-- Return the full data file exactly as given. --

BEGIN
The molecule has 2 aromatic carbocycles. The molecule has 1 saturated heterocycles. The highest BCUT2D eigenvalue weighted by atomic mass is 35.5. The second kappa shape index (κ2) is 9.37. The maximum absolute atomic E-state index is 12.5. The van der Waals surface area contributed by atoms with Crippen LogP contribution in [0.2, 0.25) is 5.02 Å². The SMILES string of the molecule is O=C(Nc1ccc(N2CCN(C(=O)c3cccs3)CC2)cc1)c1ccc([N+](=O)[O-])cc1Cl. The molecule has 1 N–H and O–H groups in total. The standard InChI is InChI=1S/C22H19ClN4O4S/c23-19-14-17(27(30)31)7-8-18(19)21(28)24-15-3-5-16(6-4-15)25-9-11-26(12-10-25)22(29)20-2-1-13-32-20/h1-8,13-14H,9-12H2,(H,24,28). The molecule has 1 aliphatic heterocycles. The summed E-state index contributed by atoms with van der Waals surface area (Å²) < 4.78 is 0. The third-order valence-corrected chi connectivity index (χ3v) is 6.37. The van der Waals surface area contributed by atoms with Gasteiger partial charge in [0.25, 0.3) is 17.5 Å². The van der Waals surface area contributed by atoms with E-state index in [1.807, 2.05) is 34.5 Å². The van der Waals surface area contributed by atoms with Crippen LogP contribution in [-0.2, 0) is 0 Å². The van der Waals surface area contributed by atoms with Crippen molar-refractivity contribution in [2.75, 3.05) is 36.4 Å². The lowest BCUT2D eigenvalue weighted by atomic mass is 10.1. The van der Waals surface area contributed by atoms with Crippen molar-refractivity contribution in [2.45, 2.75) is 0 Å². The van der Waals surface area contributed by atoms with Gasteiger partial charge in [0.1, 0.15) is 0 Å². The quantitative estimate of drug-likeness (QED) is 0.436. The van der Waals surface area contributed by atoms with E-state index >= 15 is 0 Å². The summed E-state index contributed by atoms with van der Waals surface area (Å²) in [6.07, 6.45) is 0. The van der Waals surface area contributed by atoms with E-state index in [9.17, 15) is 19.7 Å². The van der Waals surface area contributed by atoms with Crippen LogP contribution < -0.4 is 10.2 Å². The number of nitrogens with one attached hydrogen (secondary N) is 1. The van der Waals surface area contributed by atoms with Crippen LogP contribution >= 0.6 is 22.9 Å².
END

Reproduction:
The molecule has 2 aromatic carbocycles. The molecule has 1 saturated heterocycles. The highest BCUT2D eigenvalue weighted by atomic mass is 35.5. The second kappa shape index (κ2) is 9.37. The maximum absolute atomic E-state index is 12.5. The van der Waals surface area contributed by atoms with Crippen LogP contribution in [0.2, 0.25) is 5.02 Å². The SMILES string of the molecule is O=C(Nc1ccc(N2CCN(C(=O)c3cccs3)CC2)cc1)c1ccc([N+](=O)[O-])cc1Cl. The molecule has 1 N–H and O–H groups in total. The standard InChI is InChI=1S/C22H19ClN4O4S/c23-19-14-17(27(30)31)7-8-18(19)21(28)24-15-3-5-16(6-4-15)25-9-11-26(12-10-25)22(29)20-2-1-13-32-20/h1-8,13-14H,9-12H2,(H,24,28). The molecule has 1 aliphatic heterocycles. The summed E-state index contributed by atoms with van der Waals surface area (Å²) < 4.78 is 0. The third-order valence-corrected chi connectivity index (χ3v) is 6.37. The van der Waals surface area contributed by atoms with Gasteiger partial charge in [0.25, 0.3) is 17.5 Å². The van der Waals surface area contributed by atoms with E-state index in [1.807, 2.05) is 34.5 Å². The van der Waals surface area contributed by atoms with Crippen LogP contribution in [-0.2, 0) is 0 Å². The van der Waals surface area contributed by atoms with Crippen molar-refractivity contribution in [2.75, 3.05) is 36.4 Å². The lowest BCUT2D eigenvalue weighted by atomic mass is 10.1. The van der Waals surface area contributed by atoms with Crippen molar-refractivity contribution in [2.45, 2.75) is 0 Å². The van der Waals surface area contributed by atoms with Gasteiger partial charge in [0.1, 0.15) is 0 Å². The quantitative estimate of drug-likeness (QED) is 0.436. The van der Waals surface area contributed by atoms with E-state index >= 15 is 0 Å². The summed E-state index contributed by atoms with van der Waals surface area (Å²) in [6.07, 6.45) is 0. The van der Waals surface area contributed by atoms with E-state index in [9.17, 15) is 19.7 Å². The van der Waals surface area contributed by atoms with Crippen LogP contribution < -0.4 is 10.2 Å². The number of nitrogens with one attached hydrogen (secondary N) is 1. The van der Waals surface area contributed by atoms with Crippen LogP contribution >= 0.6 is 22.9 Å².